Growing up I loved laundry day – not because I love doing laundry, but because in the summers mother would hang clothes out on the line to dry. The smell was fantastic and I loved climbing into bed at night because the sheets were so soft.
One of the great things about drying clothes on the line is that it costs nothing in the way of energy. It does take a bit of time on your part, but it is well worth the time spent.
This winter, in Western North Carolina, it has been a bit on the cold side which makes drying clothes on the line a bit harder, if not almost impossible. The water would freeze or the clothes would not dry during the short daylight. This prompted me to start experimenting on how to dry clothes on the line in cooler weather.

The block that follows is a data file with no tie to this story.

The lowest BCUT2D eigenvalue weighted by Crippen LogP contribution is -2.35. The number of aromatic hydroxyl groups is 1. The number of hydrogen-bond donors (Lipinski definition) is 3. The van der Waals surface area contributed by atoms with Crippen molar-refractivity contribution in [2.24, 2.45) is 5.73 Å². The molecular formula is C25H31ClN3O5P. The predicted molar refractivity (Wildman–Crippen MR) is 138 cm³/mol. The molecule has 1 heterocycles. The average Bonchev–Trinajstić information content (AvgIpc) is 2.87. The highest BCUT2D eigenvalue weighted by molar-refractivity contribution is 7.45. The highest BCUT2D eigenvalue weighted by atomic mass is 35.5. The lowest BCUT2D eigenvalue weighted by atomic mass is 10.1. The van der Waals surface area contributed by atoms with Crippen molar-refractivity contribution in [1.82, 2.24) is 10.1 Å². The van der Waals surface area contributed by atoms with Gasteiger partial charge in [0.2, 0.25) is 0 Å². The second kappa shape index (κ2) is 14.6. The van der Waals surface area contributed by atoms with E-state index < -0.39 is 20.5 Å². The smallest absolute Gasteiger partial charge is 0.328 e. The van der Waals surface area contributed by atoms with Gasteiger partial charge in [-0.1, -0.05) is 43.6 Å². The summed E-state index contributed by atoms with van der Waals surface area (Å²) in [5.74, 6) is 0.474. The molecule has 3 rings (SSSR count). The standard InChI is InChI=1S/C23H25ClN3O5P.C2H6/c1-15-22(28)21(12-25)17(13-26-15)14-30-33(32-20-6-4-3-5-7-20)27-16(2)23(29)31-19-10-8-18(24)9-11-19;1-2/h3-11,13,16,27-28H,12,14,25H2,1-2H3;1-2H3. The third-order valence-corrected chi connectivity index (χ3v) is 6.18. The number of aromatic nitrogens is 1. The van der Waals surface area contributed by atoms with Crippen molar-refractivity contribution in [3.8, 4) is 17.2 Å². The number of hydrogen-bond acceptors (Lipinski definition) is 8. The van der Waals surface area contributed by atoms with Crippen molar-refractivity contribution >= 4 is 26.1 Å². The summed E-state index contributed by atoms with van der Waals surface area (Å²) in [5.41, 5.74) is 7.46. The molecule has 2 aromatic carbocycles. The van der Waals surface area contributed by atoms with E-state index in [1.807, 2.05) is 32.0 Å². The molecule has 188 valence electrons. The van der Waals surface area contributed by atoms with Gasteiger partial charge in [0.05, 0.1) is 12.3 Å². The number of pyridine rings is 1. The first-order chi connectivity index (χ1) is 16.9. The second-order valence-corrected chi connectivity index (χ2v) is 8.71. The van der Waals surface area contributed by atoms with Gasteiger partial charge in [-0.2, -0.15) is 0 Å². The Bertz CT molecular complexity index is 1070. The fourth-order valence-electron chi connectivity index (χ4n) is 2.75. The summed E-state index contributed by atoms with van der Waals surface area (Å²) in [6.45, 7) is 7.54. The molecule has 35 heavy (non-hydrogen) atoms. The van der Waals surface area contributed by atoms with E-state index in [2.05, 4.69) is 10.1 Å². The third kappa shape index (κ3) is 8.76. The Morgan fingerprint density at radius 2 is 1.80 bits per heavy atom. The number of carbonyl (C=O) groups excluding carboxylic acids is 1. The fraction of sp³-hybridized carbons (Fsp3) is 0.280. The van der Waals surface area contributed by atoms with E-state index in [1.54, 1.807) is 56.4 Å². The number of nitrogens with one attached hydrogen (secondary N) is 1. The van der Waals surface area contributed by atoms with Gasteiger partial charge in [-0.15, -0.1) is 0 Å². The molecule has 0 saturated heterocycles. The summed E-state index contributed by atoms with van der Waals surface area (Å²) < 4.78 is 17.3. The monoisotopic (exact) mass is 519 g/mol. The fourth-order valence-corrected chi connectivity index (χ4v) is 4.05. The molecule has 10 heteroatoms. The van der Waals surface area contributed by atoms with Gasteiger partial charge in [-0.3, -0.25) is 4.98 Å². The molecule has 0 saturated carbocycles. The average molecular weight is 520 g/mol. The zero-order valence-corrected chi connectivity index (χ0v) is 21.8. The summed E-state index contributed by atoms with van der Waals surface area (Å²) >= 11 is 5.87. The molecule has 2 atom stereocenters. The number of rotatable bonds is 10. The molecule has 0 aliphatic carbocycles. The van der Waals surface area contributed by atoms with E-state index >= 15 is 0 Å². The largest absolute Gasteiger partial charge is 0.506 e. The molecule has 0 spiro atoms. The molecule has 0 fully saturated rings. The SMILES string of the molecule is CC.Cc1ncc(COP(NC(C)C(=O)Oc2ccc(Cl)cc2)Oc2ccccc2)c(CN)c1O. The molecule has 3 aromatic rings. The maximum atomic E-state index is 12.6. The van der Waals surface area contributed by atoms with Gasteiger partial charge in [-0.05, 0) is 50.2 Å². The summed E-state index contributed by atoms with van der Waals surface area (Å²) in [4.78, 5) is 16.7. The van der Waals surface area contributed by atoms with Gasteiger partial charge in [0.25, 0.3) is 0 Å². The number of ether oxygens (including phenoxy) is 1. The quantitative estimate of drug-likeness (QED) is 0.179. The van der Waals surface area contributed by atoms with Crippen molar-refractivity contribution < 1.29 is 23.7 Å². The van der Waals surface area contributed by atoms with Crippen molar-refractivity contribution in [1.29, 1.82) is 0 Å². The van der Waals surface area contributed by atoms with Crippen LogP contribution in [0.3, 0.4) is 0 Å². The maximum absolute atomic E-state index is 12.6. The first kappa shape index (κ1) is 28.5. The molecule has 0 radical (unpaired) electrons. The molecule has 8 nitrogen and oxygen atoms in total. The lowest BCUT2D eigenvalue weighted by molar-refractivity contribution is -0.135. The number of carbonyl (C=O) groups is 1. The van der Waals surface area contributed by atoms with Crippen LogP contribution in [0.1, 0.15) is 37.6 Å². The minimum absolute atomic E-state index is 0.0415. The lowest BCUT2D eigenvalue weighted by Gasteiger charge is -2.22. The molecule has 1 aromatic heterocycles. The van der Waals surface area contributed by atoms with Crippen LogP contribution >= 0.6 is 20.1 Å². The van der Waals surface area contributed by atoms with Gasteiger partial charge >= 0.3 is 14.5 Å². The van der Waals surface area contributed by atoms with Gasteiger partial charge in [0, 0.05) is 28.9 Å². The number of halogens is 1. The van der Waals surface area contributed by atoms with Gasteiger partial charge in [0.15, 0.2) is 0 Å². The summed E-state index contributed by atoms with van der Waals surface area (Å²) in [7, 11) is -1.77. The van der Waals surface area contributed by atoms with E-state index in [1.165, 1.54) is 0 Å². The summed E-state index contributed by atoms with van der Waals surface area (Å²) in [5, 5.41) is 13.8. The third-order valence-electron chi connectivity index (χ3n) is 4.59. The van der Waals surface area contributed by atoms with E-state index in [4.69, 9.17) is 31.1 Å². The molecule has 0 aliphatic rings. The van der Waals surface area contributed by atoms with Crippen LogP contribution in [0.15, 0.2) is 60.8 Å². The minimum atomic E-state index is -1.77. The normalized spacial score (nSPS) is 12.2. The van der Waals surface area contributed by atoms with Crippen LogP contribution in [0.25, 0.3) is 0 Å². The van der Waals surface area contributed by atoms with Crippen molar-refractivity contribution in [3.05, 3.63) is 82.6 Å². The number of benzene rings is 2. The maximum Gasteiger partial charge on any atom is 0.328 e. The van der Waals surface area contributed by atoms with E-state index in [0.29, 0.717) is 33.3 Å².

Here is what I have come up with:
- If possible have 2 clothes lines – each perpendicular to two of the prevailing wind directions – but as close as possible to facing south as you can manage.
- Have a washer that wrings/spins as much water as possible out of the clothes as can be managed – Bosch front loading washers do an incredible job.
- When hanging the clothes, use a separate clothes pin for each sock.
- With underwear, use 2 clothes pins if possible. If not use the pin to attach the waistband of the seat of the undies to the line with the front hanging open to the prevailing wind.
- For shirts and jackets the open on the front, hang so that the opening faces the prevailing wind.
- Pants need to be hung so the zipper opens to the prevailing wind and need to be hung with the waistband up.
I have not yet figured out a way to dry the armpits of long sleeve shirts without draping the arms over the line and taking up more room than needed.
These are just some simple tips for drying laundry on the line in cooler weather.
When clothes come of the line they may seem a little stiff, but a simple shake will soften them up quick!